18. In order to obtain any decision on merits, the appellant will have to clear the roadblock about the maintainability of the writ petition in the High Court. Happily this untenable contention was not pursued in this Court. In para 2 (vi) of the counter affidavit filed by one Mahanand Khokher on behalf of the respondents it was unambiguously stated that the 'respondent-Corporation is advised not to dispute the maintainability of the petitioner's petition as regards applicability of Article 12 of the Constitution.' Further in para 5.1 of the same affidavit, it was stated that as regards the assertion of the appellant that the respondent-Corporation is an instrumentality of the Central Government and hence within Article 12 of the Constitution, the respondent Corporation does not dispute the same. This admission was reiterated in para 5.2. Further in the written submissions dated September 30, 1983 filed on behalf of the respondent, it is conceded that the respondent is a State within the meaning of Article 12 for the purposes of Part III of the Constitution, with this reservation that the employees of the respondent are not members of a civil service of the Union or all India civil service or a civil service of a state or holds the civil posts under the Union or the State and therefore, would hot be entitled to the protection of Part XIV of the Constitution. This concession absolves us from the obligation to examine the status and character of the respondent-Corporation to determine whether it is an instrumentality of the State and therefore, comprehended in the expression 'other authority' in Article 12 of the Constitution. Once it is conceded that the respondent-Corporation is an instrumentality of the State and is therefore, comprehended in the expression, 'other authority' in Article 12 of the Constitution, it is indisputable that it is amenable to the writ jurisdiction under Articles 32 and 226 of the Constitution. Apart from the concession, the tests collated in the decision of the Constitution Bench of this Court in Ajay Hasia etc. v. Khalid Mujib Sehravardi and Ors. etc. : (1981)ILLJ103SC , for determining whether a particular body is an instrumentality of the State are fully satisfied and therefore on precedent and concession it is satisfactorily established that the respondent-Corporation is an instrumentality of the State within the meaning of the expression 'other authority' under Article 12 of the Constitution and amenable to the writ jurisdiction. The writ petition filed by the appellant in the High Court was thus maintainable.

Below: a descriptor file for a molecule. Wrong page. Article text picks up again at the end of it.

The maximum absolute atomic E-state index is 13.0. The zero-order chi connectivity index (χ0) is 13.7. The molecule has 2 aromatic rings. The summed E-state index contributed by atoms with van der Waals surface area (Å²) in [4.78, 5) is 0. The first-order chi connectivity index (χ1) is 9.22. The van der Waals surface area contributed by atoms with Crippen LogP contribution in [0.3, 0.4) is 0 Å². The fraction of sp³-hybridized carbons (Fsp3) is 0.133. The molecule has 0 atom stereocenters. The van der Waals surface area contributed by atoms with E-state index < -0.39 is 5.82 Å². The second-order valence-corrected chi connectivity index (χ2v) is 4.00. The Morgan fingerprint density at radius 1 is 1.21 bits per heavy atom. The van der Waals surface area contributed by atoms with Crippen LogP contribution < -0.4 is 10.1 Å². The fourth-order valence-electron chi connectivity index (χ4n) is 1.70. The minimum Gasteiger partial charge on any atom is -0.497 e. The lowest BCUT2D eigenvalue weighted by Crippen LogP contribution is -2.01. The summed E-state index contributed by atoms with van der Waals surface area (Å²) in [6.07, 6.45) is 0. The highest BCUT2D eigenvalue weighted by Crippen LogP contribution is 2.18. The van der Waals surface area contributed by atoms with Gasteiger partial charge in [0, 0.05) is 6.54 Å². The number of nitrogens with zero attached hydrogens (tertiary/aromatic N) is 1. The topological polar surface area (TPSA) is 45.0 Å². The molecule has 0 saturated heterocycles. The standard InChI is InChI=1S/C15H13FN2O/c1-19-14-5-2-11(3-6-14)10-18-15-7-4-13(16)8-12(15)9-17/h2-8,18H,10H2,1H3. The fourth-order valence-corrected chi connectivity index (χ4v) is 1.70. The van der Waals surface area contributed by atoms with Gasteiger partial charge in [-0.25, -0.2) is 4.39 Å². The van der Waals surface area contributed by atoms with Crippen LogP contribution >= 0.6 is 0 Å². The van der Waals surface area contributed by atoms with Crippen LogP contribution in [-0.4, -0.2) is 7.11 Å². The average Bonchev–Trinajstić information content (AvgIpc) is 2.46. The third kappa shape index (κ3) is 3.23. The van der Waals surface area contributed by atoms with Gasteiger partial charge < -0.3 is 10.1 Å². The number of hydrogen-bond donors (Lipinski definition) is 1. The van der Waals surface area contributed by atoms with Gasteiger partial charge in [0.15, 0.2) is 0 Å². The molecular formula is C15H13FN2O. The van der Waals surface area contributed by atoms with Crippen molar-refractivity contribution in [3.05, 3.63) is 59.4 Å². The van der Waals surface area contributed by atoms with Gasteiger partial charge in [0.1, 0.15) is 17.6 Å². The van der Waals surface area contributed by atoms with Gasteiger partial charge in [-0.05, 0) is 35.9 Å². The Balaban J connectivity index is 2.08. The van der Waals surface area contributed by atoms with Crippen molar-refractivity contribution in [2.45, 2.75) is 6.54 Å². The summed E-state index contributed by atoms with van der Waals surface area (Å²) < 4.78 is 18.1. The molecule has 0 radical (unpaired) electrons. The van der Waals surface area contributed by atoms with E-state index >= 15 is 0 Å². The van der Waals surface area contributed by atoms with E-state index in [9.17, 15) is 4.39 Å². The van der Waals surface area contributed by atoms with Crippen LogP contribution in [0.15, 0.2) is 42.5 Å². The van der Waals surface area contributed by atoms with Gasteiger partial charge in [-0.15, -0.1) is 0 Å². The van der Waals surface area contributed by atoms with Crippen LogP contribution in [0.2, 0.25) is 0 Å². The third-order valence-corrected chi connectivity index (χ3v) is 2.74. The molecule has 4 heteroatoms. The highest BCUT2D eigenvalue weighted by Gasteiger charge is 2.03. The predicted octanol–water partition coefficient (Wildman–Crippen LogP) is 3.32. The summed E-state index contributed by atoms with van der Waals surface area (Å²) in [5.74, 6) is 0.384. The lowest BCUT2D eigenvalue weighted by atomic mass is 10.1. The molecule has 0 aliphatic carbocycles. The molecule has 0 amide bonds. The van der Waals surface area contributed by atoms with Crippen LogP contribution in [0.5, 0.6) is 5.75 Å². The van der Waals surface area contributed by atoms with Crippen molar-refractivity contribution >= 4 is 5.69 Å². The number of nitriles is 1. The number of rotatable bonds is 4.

19. Once when in this Court it was contendedthat the respondent was amenable to the writ jurisdiction of the High Court, the question arose whether the matter should be remitted to the High Court as the High Court has rejected the writ petition in limine on the ground that the respondent was not amenable to the writ jurisdiction of the High Court. Ultimately, in order not to protract the litigation involving livelihood of the appellant, the appeal was set down for final hearing on merits. The 'respondent-Corporationwas accordingly directed to file its affidavit as also the documents on which it seeks to rely. The appeal was thereafter heard on merits,